Perturbed best response dynamics in a hawkdove game
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We examine the impact of behavioral noise on equilibrium selection in a hawkdove game with a model that linearly interpolates between the one and twopopulation structures in an evolutionary context. Perturbed best response dynamics generates two hypotheses in addition to the bifurcation predicted by standard replicator dynamics. First, when replicator dynamics suggests mixing behavior (close to the onepopulation model), there will be a bias against hawkish play. Second, polarizing behavior as predicted by replicator dynamics in the vicinity of the twopopulation model will be less extreme in the presence of behavioral noise. We find both effects in our data set. 
A quantumlike model for complementarity of preferences and beliefs in dilemma games
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We propose a formal model to explain the mutual influence between observed behavior and subjects’ elicited beliefs in an experimental sequential prisoner’s dilemma. Three channels of interaction can be identified in the data set and we argue that two of these effects have a nonclassical nature as shown, for example, by a violation of the sure thing principle. Our model explains the three effects by assuming preferences and beliefs in the game to be complementary. We employ nonorthogonal subspaces of beliefs in line with the literature on positiveoperator valued measure. Statistical fit of the model reveals successful predictions.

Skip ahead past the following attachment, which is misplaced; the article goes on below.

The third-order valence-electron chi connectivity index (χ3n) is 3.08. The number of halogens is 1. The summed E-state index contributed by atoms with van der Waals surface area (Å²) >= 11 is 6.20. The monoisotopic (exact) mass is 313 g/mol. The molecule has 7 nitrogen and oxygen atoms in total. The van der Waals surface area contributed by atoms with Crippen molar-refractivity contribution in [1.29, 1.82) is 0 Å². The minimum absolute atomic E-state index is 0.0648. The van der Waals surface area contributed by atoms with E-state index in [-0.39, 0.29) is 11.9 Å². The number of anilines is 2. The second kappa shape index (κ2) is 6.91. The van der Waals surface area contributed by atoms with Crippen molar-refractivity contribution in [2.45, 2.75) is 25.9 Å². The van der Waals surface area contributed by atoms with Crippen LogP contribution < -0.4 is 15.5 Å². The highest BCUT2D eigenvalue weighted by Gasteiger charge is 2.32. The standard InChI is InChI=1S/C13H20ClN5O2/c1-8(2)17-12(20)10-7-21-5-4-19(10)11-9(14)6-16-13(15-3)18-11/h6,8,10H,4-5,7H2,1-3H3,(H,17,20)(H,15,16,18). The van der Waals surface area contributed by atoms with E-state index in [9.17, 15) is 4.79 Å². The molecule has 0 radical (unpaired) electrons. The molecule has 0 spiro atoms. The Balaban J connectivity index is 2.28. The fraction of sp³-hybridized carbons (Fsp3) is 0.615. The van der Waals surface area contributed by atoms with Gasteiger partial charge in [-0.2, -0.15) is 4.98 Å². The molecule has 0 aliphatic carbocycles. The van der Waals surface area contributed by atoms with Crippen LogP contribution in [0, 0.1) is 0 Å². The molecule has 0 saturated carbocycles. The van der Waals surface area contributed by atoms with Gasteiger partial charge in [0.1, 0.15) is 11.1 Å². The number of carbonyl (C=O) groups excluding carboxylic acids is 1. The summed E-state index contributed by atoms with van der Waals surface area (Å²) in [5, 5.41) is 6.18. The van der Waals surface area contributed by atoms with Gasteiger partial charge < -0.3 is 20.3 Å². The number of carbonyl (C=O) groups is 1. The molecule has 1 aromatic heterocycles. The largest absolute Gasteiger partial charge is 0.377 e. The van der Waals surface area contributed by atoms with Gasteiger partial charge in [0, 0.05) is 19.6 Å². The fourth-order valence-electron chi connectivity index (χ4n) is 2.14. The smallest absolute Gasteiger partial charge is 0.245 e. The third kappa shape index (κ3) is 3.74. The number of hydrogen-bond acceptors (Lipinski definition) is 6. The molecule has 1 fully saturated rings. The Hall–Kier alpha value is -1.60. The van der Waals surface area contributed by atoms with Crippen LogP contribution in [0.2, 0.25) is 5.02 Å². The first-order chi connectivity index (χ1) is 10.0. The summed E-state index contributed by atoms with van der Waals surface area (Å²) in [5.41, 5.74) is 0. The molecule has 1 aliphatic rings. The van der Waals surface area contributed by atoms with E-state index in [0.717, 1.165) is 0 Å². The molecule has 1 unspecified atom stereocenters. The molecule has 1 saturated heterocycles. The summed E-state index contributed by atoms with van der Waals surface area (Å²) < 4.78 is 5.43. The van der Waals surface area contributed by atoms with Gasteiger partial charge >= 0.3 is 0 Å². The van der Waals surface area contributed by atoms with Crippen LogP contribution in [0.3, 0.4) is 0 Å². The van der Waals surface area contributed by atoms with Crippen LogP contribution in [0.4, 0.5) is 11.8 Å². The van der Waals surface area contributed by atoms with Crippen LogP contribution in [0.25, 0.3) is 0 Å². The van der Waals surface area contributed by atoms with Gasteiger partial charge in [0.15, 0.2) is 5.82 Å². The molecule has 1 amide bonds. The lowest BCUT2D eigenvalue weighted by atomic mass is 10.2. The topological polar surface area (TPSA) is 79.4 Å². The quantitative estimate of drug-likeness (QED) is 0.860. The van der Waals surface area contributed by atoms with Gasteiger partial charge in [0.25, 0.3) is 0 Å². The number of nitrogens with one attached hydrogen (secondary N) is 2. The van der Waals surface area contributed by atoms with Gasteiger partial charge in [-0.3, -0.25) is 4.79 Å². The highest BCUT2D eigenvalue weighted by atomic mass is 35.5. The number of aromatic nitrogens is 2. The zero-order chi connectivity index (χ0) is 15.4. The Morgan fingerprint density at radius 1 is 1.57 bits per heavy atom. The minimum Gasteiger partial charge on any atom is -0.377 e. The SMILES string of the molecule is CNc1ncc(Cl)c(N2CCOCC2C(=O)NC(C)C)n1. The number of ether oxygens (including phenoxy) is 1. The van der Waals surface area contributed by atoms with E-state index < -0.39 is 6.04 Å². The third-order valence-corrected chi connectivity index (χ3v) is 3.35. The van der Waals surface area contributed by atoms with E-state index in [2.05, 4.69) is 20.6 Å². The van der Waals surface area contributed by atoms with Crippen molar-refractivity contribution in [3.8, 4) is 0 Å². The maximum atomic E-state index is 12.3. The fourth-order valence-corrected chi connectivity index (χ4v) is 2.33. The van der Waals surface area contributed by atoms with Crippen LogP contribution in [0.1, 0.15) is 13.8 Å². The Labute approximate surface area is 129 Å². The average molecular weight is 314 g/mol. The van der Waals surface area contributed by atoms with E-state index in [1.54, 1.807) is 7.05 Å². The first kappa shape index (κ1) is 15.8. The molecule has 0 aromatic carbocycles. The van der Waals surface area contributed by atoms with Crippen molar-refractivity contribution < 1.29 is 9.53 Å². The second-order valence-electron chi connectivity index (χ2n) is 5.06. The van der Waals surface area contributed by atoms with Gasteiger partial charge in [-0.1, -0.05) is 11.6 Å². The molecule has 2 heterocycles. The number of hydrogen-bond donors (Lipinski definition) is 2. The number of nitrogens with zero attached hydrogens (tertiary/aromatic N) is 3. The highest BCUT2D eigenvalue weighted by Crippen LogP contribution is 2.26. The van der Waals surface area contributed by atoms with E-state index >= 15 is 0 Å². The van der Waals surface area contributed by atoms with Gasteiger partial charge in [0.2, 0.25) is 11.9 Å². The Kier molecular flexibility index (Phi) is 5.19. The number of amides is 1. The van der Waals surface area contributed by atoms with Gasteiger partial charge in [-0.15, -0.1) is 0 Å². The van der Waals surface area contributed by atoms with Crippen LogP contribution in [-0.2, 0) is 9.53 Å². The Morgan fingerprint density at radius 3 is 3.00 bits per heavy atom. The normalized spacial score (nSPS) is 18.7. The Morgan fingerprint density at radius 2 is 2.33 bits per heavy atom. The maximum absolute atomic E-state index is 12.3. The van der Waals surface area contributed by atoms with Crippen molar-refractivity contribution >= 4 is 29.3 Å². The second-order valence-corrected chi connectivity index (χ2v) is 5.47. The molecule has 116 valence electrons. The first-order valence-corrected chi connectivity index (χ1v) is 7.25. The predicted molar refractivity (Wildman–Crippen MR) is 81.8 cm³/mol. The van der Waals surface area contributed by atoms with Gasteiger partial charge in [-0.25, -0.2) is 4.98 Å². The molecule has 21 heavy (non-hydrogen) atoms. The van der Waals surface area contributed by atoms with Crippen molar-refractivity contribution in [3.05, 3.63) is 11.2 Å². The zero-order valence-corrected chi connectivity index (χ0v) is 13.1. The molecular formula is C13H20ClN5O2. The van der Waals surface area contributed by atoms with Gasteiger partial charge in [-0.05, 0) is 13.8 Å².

Equilibrium selection with coupled populations in hawkdove games:

Journal of Economic Theory 165 (2016) 472486
with Volker Benndorf and HansTheo Normann 
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Standard one and twopopulation models for evolutionary games are the limit cases of a uniparametric family combining intra and intergroup interactions. Our setup interpolates between both extremes with a coupling parameter κ. For the example of the hawk–dove game, we analyze the replicator dynamics of the coupled model. We confirm the existence of a bifurcation in the dynamics of the system and identify three regions for equilibrium selection, one of which does not appear in common one and twopopulation models. We also design a continuoustime experiment, exploring the dynamics and the equilibrium selection. The data largely confirm the theory.
Quantum stochastic walks on networks for decisionmaking